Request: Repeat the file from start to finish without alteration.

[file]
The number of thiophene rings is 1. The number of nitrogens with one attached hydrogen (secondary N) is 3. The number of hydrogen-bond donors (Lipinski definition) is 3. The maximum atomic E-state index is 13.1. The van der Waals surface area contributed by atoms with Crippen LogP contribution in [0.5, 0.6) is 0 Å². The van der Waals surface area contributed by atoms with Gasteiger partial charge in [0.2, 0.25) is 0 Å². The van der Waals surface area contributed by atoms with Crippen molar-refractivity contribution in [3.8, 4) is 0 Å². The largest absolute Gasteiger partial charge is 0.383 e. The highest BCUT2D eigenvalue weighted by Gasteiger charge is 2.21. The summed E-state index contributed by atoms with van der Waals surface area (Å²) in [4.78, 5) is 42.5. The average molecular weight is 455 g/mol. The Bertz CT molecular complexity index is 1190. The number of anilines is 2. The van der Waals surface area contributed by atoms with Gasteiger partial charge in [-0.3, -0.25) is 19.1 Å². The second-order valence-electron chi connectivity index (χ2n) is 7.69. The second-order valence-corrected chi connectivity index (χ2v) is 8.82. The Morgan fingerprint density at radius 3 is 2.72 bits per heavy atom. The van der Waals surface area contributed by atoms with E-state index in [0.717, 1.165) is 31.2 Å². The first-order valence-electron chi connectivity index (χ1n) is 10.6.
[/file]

The number of thiophene rings is 1. The number of nitrogens with one attached hydrogen (secondary N) is 3. The number of hydrogen-bond donors (Lipinski definition) is 3. The maximum atomic E-state index is 13.1. The van der Waals surface area contributed by atoms with Crippen LogP contribution in [0.5, 0.6) is 0 Å². The van der Waals surface area contributed by atoms with Gasteiger partial charge in [0.2, 0.25) is 0 Å². The van der Waals surface area contributed by atoms with Crippen molar-refractivity contribution in [3.8, 4) is 0 Å². The largest absolute Gasteiger partial charge is 0.383 e. The highest BCUT2D eigenvalue weighted by Gasteiger charge is 2.21. The summed E-state index contributed by atoms with van der Waals surface area (Å²) in [4.78, 5) is 42.5. The average molecular weight is 455 g/mol. The Bertz CT molecular complexity index is 1190. The number of anilines is 2. The van der Waals surface area contributed by atoms with Gasteiger partial charge in [-0.3, -0.25) is 19.1 Å². The second-order valence-electron chi connectivity index (χ2n) is 7.69. The second-order valence-corrected chi connectivity index (χ2v) is 8.82. The Morgan fingerprint density at radius 3 is 2.72 bits per heavy atom. The van der Waals surface area contributed by atoms with E-state index in [0.717, 1.165) is 31.2 Å². The first-order valence-electron chi connectivity index (χ1n) is 10.6.